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Translation And Cultural Change: Studies In History, Norms And Image-projection (benjamins Translation Library)

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Product Details

  • Publisher: John Benjamins Pub Co
  • Publishing date: 20050530
  • Language: English
  • ISBN-13: 9781588116277
  • ISBN: 1588116271

Synopsis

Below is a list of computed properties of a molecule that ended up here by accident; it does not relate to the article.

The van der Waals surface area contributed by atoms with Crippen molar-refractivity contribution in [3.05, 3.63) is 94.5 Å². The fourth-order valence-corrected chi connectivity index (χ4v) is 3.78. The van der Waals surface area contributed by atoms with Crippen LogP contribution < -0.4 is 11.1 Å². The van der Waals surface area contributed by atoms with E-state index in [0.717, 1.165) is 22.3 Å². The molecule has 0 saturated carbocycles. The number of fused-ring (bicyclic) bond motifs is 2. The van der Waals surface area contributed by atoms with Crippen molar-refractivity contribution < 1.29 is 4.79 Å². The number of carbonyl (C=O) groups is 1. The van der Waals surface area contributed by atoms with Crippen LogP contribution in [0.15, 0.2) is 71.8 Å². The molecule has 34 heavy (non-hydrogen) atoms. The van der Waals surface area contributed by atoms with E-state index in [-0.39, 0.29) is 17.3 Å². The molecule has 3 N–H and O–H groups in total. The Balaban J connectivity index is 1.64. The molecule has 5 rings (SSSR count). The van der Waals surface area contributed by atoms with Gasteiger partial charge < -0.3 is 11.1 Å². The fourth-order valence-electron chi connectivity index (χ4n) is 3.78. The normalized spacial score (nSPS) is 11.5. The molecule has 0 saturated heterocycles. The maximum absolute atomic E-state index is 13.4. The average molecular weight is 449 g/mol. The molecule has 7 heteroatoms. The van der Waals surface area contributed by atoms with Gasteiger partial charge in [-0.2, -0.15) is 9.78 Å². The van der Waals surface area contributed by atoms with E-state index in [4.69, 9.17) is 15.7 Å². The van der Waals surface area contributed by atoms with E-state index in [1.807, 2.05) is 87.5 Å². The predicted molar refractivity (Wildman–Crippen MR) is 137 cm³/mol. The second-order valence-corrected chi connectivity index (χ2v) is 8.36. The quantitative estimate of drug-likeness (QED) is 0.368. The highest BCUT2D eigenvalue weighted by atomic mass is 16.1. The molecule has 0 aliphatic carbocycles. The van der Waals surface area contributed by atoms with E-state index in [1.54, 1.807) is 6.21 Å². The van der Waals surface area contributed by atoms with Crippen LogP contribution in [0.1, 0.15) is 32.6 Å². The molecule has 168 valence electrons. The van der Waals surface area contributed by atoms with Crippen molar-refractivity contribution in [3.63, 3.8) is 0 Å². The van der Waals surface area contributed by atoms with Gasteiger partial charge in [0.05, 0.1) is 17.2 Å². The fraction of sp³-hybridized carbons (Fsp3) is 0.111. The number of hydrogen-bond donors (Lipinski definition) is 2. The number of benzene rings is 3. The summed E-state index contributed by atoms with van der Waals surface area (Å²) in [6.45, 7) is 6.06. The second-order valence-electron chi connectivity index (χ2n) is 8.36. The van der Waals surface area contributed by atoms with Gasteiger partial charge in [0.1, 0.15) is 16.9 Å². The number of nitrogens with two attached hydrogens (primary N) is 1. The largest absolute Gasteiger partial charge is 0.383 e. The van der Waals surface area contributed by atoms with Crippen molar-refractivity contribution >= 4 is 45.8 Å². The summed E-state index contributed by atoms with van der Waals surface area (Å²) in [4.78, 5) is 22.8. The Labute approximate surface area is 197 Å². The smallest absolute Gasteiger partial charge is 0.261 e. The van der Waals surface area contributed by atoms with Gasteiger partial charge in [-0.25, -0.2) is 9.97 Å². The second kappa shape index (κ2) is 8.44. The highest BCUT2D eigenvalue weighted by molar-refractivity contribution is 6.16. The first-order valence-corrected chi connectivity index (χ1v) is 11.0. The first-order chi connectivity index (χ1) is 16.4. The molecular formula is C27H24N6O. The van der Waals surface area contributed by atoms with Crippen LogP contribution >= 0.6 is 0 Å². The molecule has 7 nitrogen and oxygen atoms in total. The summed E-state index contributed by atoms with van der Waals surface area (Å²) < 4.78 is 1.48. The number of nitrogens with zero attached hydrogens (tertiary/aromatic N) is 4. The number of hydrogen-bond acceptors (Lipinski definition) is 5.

Translation and interpreting as human activities may be as old as human civilization, but these activities did not come under the purvey of intellectual investigation or systematic research until the second half of the 20th century. Granted, translation has always had an academic role in the teaching of languages: from the old Latin classes in European schools to the learning of English in present-day China. But this role only served to create the impression of translation as a rudimentary tool for the unpolished learner. It concentrated attention on fragments of texts as linear sequences of units which can be switched into another language without reference to contexts and purpose. At the other end of the scale, we have religious translation work which penetrated the lives of ordinary people and should have aroused more awareness of inter-lingual activities. But the nature of religious translation itself called for the downplaying or obliteration of the translators' existence to facilitate the illusion that the Almighty and the prophets speak directly to the faithful. Thus, despite the frequent contact people had with translation work through religion, they were not always aware it. Given this background, it was only natural that translation was thought of, if at all, as a secondary and rather lowly pursuit. Nor does it surprise us that in the early days when translation aroused certain intellectual interest it was subsumed under applied linguistics, and that until the 1970s the theoretical explorations were all along the lines of linguistic theories. One of the main concerns was to establish the exact mechanism of linguistic transcoding/transference so that the task of translating could be both understood and carried out smoothly and flawlessly. The belief that understanding the process of translation would lead to the unveiling of the secrets of 'the translator's black box' (i.e. her mind) is still with us as part of the process-oriented approach in translation and interpreting research. This belief assumes that if the precise process and procedures can be mapped, analyzed and replicated, then trainees need only be taught how to replicate this process for them to become fully competent translators and interpreters. Even more importantly, perhaps, precisely replicable processes will facilitate the development of programmes for computer translation which will produce texts that are qualitatively comparable to those done by the best human translators, but at much quicker speed and less cost. The research orientations described above are grounded in the practical needs of translation and interpreting as a job to be done, and the focus, perhaps naturally, is on how the job should be accomplished. But history tells us that translation played a part in the development of all cultures. In the cases where translated works had an impact on their host cultures, that impact was not dependent so much on how the work was done as on how they were conceived prior to the translation act and how they were received after it. Moreover, historical cases also show us repeatedly that the idealized concept of a 'good translation' (one that conveys the contents of the original without omission, addition, or deviation, and in a style which a bilingual person would find appropriately reminiscent of the original's) bears no direct relationship to the impact a translation has on its host culture. After all, translations which had such cultural impact were used by people who were not bilingual, and who were much more interested in how the work fit into their own agenda than how it functioned in its original culture. The awareness of such phenomena aroused our intellectual curiosity to explore and explain them, and in that lay the seed of the discipline now called Translation Studies. In terms of the development of translation as an intellectual discipline, a demarcation line was drawn by James Holmes in 1972 with his mapping of the discipline and his proposal of its name.1 This led to a rapid expansion of our lines of enquiry from the text-oriented (often source-text oriented) to a multitude of foci, and to the development of new theories based on socio-cultural, rather than linguistic, considerations. In the last quarter century, skopos theory, polysystems, and the descriptive investigation of translation norms have become standard points of reference for the translation researcher in many parts of the world. The new thinking drew inspiration from such disciplines as communication theory, comparative literature and literary theories, anthropology, history and, most recently, gender studies and cultural studies. The new emphasis is on context rather than text. However, one context which rarely comes under investigation is how the academic enquiries now called Translation Studies are themselves subject to the cultural environment and social structures that govern them in different countries and regions of the world. For example, a country with a strong tradition of written literature would be naturally predisposed to place literary translation in a central position, this despite the fact the most influential contemporary translation activities in that country may not fall under the category of literature at all. Similarly, a country where history is written according to rules stipulated by a dominant ideology would not see much new thinking coming out of translation historiography. The differences that exist between countries and regions suggest that such trends in "pure translation studies" as "descriptive study" and "the cultural turn" may not be feasible in some countries, or may only be adapted in a form that is acceptable to the dominant ideology of these countries. Like a translator faced with culturally sensitive material, the majority of academics who are used to a highly regulated education system may choose to stay on the safe path when faced with ideologically sensitive approaches of enquiry. For the great majority, that path is "applied translation studies" - particularly the training and assessment of students who will become professional translators or language workers. Hence, a study of the national discourse among translation studies circles tells us more than the discipline's state of development; it also reveals cultural and ideological preferences and taboos. For this reason, though most of the chapters in this volume fall under the category of "pure translation studies", we have not entirely excluded case studies which seem to be pedagogical or prescriptive in approach. Instead we have selected a small number of papers to illustrate how the concerns of the field is communicated in one country at one specific period in time - China in the late 20th century. The People's Republic of China (PRC) is a country which emerged in the early 1980s from decades of isolation, with many of the characteristics and practices of an ideologically authoritarian government still intact. On the other hand, the state has put "modernization" on the agenda and academics in many disciplines are dazzled by the brave new world of western theories. Translation as a tool that enables communication between cultures has gained endorsement from the state, but intellectual investigations which challenge the concept of translation as a neutral tool are not as welcome. These objective factors mean that Translation Studies in China is developing in a culture conspicuously different from those in many other parts of the world. The first section of this book deals with translations as agents of change. Gideon Toury is a prominent figure in effecting the shift of focus from the translated text to the relationship between translations and the cultures that generate them. One of the ways he highlights translations as products of the host culture is through the study of psuedo-translations (or fictitious translations). More recently, he has also become interested in the role of translation in cultural planning. In showing how various fictitious translations were invented to serve new needs specific to their cultural and historical contexts, his chapter "Enhancing Cultural Changes by Means of Fictitious Translations" brings these cases into the province of cultural planning. Drawing from the experience of another continent and other eras, Jacobus Naude's comprehensive study of different Afrikaans translations of the Bible gives us a clear picture of the interaction between the production of significant cultural texts and their immediate social and cultural environment. His detailed contrastive analysis of specific lines of the Bible in successive translations, in one case to justify apartheid and in another to enhance a new social consciousness of racial and gender equality, is one of the best illustrations of how translations and their cultural environment shape and are shaped by each other. In "Cultural Borderlands and China's Translation History", Eva Hung attempts to define the various types of cultural borderlands which generated translation activities in historical China (2nd to 19th century), and to trace their relationship with the cultural centre. This chapter gives us a panoramic view of the translation movements that had the greatest impact on the development of Chinese culture over some 2,000 years, and also draws attention to the fact that much of the cultural translation work was initiated and done by non-Chinese translators. The second section of this volume contains studies of how translations are done and perceived in specific cultural contexts. Ray Granade and Tom Greer, who have conducted in depth studies of Baptist missionaries in China, deal here with the issues of translation as representation. Nineteenth century missionaries had to tell their constituents in the U.S. about the China missions, not just for the sake of cross-cultural communication, but to justify the effectiveness of their work and seek funding for its continuation. Against this background, "Translating China to the American South" tells us what the missionaries concentrated on in their portrayal of China, and why. The chapter by Eva Richter and Bailin Song has its roots in personal experience: the concept...